STATE-of-the-art self-driving vehicles are being considered as a sustainable transport alternative for the Lake District.

The Lake District National Park is the first national park and UNESCO World Heritage Site to take part in such a feasibility study with Westfield Technology Group. It will explore new technologies which will allow people to access the park, which receives more than 18 million visitors each year, in an environmentally sustainable way. Automated ‘pods’ are being trialled as a potential solution.

The driverless pods, one of which is being brought to the Lake District this week to gauge public opinion, are electric self-driving vehicles, meaning no driver or steering wheel is required.

The pods use cutting edge technology, including sensors to detect road conditions and obstacles in the road, to transport people in a safe and environmentally friendly way.

One charge is enough for around 100km of travel.

If an object, animal or person moves in front of the pod it will be detected and the vehicle will slow down or stop. The on-board computers can ensure the vehicle brakes faster and anticipates changes in road conditions that the human eye could not.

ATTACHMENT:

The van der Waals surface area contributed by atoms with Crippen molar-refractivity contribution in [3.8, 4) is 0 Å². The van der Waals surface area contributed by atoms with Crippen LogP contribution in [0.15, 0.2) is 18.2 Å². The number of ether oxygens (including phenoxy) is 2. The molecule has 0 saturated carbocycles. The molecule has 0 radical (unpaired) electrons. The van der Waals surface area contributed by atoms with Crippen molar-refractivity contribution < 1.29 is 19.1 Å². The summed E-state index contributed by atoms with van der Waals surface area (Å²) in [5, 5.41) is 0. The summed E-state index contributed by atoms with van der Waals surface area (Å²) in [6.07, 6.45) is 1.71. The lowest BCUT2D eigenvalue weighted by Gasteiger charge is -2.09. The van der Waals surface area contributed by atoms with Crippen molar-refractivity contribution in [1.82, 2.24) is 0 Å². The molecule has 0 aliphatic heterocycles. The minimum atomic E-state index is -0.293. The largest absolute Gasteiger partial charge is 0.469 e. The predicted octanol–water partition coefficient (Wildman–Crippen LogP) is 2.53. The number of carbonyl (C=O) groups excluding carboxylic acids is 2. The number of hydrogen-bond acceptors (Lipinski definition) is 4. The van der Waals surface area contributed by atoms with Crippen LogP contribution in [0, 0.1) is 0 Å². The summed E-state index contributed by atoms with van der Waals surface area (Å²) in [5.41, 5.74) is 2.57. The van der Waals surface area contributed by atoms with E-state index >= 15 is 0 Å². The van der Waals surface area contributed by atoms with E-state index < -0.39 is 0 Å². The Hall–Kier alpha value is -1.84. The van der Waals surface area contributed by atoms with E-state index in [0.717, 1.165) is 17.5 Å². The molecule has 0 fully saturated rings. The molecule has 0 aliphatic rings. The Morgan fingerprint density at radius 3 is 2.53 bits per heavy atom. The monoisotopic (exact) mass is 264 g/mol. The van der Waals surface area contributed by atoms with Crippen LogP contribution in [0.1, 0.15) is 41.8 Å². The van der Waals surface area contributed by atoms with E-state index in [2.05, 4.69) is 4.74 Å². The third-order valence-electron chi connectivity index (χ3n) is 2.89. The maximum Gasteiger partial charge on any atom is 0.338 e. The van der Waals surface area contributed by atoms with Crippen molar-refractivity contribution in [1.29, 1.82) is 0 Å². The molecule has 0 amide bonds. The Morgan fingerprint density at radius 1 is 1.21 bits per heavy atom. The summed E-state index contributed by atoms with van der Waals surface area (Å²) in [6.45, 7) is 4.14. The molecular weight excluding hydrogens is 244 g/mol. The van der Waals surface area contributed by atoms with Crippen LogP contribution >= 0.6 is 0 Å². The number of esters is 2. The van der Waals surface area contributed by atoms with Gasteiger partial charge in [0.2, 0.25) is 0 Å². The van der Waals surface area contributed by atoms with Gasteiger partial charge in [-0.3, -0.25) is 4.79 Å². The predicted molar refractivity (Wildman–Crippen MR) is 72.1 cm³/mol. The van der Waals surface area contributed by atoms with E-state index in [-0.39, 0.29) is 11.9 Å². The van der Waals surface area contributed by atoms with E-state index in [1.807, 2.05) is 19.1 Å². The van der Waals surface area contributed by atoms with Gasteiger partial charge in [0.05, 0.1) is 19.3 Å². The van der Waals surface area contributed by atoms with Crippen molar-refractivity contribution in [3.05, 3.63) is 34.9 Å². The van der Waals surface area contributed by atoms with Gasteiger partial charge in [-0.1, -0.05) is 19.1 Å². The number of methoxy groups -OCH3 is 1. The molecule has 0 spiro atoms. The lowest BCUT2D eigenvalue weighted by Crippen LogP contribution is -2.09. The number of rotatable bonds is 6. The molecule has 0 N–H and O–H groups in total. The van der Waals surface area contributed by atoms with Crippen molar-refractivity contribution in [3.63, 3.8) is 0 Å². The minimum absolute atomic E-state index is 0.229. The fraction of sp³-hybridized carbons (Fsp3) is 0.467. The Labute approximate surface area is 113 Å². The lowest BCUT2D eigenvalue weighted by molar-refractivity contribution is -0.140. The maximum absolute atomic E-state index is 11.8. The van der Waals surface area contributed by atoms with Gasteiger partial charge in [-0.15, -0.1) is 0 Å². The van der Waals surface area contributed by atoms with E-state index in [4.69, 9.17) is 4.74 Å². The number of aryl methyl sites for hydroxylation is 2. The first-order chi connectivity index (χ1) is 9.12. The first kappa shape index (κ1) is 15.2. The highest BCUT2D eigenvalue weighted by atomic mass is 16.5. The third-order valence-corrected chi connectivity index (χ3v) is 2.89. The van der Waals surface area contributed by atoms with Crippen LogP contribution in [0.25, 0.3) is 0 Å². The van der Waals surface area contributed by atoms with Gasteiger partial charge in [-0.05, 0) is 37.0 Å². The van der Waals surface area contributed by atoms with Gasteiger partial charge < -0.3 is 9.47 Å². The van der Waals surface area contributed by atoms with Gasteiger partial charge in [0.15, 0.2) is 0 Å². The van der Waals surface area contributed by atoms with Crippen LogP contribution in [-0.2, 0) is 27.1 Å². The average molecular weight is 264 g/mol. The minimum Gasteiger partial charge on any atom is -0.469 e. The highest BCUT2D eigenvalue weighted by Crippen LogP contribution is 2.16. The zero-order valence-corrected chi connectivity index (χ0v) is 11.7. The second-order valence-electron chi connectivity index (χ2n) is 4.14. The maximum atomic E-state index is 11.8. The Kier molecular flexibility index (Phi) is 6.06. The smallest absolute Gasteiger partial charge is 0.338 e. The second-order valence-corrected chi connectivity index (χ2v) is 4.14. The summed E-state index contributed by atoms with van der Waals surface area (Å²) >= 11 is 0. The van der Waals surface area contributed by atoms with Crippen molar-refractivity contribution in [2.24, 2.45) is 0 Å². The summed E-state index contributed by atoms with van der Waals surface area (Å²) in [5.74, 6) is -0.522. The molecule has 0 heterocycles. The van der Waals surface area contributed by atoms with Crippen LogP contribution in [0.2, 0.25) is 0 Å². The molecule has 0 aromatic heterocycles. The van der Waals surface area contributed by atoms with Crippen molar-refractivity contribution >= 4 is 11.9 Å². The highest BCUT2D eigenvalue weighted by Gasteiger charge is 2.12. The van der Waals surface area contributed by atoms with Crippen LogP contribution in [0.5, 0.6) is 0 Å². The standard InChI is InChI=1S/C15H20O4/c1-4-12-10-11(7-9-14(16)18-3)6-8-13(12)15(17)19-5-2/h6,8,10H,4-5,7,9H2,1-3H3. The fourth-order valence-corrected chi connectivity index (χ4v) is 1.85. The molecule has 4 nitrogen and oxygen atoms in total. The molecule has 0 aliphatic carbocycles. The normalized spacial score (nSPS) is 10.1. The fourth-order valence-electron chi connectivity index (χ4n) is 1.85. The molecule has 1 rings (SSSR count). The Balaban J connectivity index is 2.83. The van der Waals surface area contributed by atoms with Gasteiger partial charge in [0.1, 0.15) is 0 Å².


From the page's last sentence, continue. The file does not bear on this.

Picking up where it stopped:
Richard Leafe, chief executive at the Lake District National Park said: “We’re constantly looking at new ways to balance the needs and enjoyment of people as they visit and move around the Lake District, whilst being mindful of the impact on the environment.

“Driverless pods are a really interesting concept and while this is not necessarily something that will be seen on the Lake District streets soon, it’s vital we explore a range of solutions to sustainable travel. We’re excited to see the pods in action this week and to hear from the public on whether they would use this type of transport in the Lake District.”

On Friday (between 1pm-4pm) and Saturday (between 10am-4pm) a pod will be being demonstrated on-site at Brockhole on Windermere.

This is an Innovate UK-funded collaborative feasibility study between Westfield Technology Group and the Lake District National Park.

Julian Turner, Westfield Technology Group chief executive said: “We’re really excited to be trialling the pods in the Lake District, which is such a popular tourist destination in the UK. Through this project we’re identifying possible routes for the pod and talking to the local community about how we could meet their transport needs. This collaborative effort will allow us to creative a sustainable and accessible transport mode for journeys in the future.”

“We’re particularly looking forward to hearing feedback from the local residents and visitors at Brockhole, as their input into how services can help meet their needs will be invaluable when planning possible routes for the pod to run in this area”

The outcomes of the feasibility study, which is due to end in June, will inform whether this type of transport would be suitable in the Lake District and which routes would be viable for vehicle travel.